This qualitative study of central and eastern European migrants (primarily Polish) was carried out in four case study areas (two in England and two in Scotland). The objective was to provide a better understanding of patterns of household formation, intimacy and social networking amongst East and Central European migrant workers in the UK.
The project focused largely on patterns of household formation, change and dissolution amongst these migrant populations. A number of themes were investigated in interviews with Poles in the UK looking at, for example, the communication and networking practices of these migrant populations with friends and family who remain in Eastern and Central Europe. Also explored were the participants’ experiences of migrating and the associated familial process; their employment biographies since being in the UK; their housing biographies since being in the UK; their impressions and experiences of living in the UK (for participants with children, their experiences of the British education system); and their plans for remaining in the UK or returning to Poland.
The study found that participants’ settlement processes did not necessarily correspond with the public perception of Polish and other A8 migrants as being temporary or circular. The perceived quality of life and standards of living offered in the UK compared to Poland meant that participants felt that they could not return to Poland. In addition, there were a number of factors that contributed to participants’ settlement in the UK, besides obvious ones such as employment/wage labour.
For example, many participants were able to afford to rent their own apartment in the UK (and thus live independently of parents and in-laws). Another factor was the relationship between being able to afford a better standard of living in the UK in terms of accommodation, everyday expenses, and having access to many more free services and benefits for low-income families which are not available in Poland. The perceived differences in the education systems in the UK and Poland were another major reason for participants choosing to remain in the UK. However many parents of school-age children felt frustration at their inability to support their children’s education due to lack of linguistic competence, and considerable variation was discovered across the four research sites in terms of the support available for integrating Polish children into British schools.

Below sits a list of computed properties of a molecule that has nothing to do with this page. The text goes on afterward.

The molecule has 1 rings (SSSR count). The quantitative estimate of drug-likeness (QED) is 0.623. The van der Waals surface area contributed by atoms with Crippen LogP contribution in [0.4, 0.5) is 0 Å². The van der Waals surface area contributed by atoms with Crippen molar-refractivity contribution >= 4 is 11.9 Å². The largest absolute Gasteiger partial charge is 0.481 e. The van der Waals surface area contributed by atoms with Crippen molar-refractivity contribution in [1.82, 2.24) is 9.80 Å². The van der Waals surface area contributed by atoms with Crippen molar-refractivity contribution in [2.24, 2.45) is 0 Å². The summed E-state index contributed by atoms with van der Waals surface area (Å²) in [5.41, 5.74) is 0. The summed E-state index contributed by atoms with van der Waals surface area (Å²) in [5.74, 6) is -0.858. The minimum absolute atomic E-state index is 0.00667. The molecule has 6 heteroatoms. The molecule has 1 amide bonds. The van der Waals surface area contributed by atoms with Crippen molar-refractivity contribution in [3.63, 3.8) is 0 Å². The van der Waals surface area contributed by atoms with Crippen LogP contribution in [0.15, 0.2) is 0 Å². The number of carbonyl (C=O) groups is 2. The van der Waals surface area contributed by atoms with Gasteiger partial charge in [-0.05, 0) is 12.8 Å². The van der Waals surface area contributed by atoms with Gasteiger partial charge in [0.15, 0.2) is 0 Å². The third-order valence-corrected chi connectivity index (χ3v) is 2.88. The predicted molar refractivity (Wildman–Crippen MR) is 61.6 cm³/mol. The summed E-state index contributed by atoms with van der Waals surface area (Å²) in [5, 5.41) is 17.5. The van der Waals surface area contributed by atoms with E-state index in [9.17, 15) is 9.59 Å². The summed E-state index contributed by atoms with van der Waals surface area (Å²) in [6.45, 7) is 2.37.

Despite this, to a certain extent the participants were disconnected from their ‘national’ community of other Poles in the UK, and their lack of linguistic competence also restricted their engagement with British and other communities. The result being the participants could not fully integrate, and their support networks and social capital were also limited to a small select group of close friends and relatives in the UK.
Heath, S., McGhee, D. and Trevena, P. (2015) 'Continuity versus innovation: Young Polish migrants and practices of 'doing family' in the context of achieving independence in the UK.' Migration Studies: Polish Diaspora Review, 3/2015 Special Issue: Polish Transnational Families in United Europe, 139-156.
McGhee, D., Heath, S., Trevena, P. (2013). ‘Post-Accession Polish Migrants – their experiences of living in ‘low-demand’ social housing areas in Glasgow.’ Environment and Planning A 45: 329-343.
McGhee, D., Heath, S., Trevena, P. (2013). ‘Competing obligations and the maintenance of physical co-presence – the impact of migration and structural constraints on post accession Polish families in the UK.’ Families, Relationships & Society, 2 (2), 229-245
You can browse all CPC media outputs and population-related articles from CPC members on our Scoop.it! page.